The Lazarus Field Memorial Service Project is a ceremony to bury individuals in our community who have died without means to provide for their own burial.
“It is our community’s outpouring of respect and community spirit to provide the unclaimed deceased a dignified resting place,” said Okaloosa County Commissioner Carolyn Ketchel.
According to the county, Florida Statutes require that each county ensure the proper final disposition of indigent and unclaimed deceased persons in the respective counties. Each year Okaloosa County receives an average of 30 individuals who die without family support or financial means to cover the cost of interment.
Over the years, Okaloosa County provided cremation services for approximately 450 sets of cremains. The cost for paperwork preparation, cremation and burial of these individuals is $1,795.00.
In 2016, a coordinated effort was developed to purchase seven burial plots at Beal Memorial Cemetery in Fort Walton Beach. The County initially agreed to pay $7,530.00.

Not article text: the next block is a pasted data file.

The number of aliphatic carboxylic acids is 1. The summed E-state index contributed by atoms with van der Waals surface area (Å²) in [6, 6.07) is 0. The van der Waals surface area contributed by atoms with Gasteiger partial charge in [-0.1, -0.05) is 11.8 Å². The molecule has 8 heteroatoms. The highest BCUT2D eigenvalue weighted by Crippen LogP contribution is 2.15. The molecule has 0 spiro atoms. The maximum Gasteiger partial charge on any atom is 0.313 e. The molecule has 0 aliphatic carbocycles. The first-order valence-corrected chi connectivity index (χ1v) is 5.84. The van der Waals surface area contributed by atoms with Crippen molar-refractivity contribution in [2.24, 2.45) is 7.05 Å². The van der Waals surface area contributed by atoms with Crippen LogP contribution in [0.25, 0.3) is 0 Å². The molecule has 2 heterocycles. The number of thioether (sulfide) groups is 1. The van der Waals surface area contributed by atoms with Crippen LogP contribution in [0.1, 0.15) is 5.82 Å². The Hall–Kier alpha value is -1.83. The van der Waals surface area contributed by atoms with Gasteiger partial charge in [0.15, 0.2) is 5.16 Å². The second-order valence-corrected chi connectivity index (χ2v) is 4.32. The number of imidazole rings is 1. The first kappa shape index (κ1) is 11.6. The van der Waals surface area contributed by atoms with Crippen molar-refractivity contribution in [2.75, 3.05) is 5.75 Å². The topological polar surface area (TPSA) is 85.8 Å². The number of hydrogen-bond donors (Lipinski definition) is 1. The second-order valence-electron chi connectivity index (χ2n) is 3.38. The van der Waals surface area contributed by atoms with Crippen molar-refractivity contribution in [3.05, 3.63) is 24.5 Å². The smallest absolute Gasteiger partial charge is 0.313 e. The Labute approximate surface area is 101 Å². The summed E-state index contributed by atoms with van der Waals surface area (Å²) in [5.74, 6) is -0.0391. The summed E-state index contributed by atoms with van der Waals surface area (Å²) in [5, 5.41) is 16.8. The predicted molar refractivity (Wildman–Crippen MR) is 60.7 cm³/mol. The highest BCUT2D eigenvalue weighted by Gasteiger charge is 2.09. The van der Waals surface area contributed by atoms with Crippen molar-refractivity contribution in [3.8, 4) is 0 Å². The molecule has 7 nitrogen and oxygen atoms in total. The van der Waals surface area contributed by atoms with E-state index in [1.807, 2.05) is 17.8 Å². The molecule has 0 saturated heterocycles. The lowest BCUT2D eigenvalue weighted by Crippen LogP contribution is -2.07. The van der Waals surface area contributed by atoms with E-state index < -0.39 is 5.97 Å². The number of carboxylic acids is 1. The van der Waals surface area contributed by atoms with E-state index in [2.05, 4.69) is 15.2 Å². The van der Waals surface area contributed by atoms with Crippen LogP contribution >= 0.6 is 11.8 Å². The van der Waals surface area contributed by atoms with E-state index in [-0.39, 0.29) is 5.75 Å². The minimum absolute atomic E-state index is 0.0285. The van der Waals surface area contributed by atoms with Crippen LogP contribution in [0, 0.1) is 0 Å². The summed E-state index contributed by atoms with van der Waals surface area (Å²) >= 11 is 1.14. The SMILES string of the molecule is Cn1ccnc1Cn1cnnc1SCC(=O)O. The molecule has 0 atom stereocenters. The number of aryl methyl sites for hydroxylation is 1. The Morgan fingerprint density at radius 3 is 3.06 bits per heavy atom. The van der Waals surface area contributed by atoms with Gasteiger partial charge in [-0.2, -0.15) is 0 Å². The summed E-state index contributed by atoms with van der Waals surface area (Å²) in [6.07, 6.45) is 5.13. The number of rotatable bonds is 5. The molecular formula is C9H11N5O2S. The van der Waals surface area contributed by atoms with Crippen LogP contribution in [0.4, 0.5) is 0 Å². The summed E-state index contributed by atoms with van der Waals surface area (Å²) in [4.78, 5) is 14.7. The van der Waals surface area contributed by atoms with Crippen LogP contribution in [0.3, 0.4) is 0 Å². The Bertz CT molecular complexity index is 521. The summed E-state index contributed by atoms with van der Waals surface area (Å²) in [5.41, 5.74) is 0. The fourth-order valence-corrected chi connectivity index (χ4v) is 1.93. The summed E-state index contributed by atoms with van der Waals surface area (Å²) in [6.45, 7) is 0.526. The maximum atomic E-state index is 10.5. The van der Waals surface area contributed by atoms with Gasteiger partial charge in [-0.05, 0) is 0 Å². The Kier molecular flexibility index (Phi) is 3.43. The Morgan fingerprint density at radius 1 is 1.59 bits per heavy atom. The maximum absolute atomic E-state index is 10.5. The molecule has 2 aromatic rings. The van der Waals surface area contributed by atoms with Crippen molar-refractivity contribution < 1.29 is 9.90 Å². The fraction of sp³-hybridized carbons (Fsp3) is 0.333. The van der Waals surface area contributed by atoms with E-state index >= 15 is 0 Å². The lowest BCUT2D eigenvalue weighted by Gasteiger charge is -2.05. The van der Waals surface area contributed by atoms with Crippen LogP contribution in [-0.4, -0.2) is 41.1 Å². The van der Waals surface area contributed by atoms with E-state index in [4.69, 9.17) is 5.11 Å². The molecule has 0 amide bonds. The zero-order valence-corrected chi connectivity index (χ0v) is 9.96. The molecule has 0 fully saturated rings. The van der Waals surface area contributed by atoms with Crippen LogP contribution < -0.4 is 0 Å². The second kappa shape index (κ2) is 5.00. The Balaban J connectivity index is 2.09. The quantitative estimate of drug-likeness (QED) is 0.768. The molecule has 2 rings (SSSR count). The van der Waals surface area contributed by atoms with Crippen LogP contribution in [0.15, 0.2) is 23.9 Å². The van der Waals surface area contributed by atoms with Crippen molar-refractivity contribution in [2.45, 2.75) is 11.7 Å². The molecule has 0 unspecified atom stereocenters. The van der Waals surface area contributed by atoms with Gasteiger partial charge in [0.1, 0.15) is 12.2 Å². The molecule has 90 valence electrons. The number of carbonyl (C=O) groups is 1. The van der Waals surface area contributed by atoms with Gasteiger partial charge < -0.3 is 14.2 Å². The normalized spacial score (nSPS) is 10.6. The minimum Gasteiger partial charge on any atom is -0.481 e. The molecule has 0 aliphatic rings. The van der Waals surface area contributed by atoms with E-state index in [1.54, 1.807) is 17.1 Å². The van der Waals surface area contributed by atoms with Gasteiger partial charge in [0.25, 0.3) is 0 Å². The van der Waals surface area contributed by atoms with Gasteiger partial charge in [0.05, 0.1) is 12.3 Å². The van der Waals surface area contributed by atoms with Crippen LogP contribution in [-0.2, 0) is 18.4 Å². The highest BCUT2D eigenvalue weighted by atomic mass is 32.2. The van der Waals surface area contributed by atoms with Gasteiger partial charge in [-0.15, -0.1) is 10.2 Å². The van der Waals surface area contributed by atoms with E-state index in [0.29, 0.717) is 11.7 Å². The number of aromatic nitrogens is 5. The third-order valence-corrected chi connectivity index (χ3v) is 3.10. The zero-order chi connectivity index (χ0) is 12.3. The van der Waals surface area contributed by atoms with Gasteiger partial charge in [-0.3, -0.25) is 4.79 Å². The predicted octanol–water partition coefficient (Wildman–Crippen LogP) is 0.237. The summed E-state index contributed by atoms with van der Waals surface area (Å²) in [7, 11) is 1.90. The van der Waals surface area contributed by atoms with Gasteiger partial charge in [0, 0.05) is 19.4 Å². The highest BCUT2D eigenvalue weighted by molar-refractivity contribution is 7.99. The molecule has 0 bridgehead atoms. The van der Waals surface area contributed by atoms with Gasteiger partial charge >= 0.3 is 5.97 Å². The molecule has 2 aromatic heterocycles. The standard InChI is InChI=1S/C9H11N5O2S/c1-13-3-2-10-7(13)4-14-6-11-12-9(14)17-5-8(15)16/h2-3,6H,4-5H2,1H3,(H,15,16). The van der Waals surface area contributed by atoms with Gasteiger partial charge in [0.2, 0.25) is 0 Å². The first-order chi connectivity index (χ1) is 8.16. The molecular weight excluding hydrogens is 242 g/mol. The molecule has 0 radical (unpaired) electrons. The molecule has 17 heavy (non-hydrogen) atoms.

Area churches took up a collection to help cover the cost, which resulted in a contribution of $5,000.00 to the cost of the plots. Additionally, the clergy were able to contribute $1,481.00 to purchase and place two benches, one at either end of the field.
“Okaloosa County has found a compassionate and dignified way to bury these invisible members of our society,” continued Ketchel. “The Lazarus Field Memorial ceremony has become a much-celebrated event in the life of our county as a dignified way to memorialize those we have lost, many of whom are senior citizens who have outlived their relatives, infants and children whose parents and families are without financial means, and those members of our community who have become estranged from their families due to mental illness.”
Each set of cremains is held in a box bearing the individual’s name
Prior to the ceremony, the boxes are placed inside velvet bags for display. Those attending the outdoor ceremony can pay their final respects before the ceremony begins.
A printed program is provided which includes the order of worship, music to be shared, and a list of the individuals to be interred. The service includes ringing the cemetery bells, offering prayers, reading scripture, singing hymns and music, a message of faith and hope, and the recitation of each person’s name. The name and date of death of each interred individual is entered in The Book of Remembrance. This book is stored on site for use by relatives and friends of the deceased.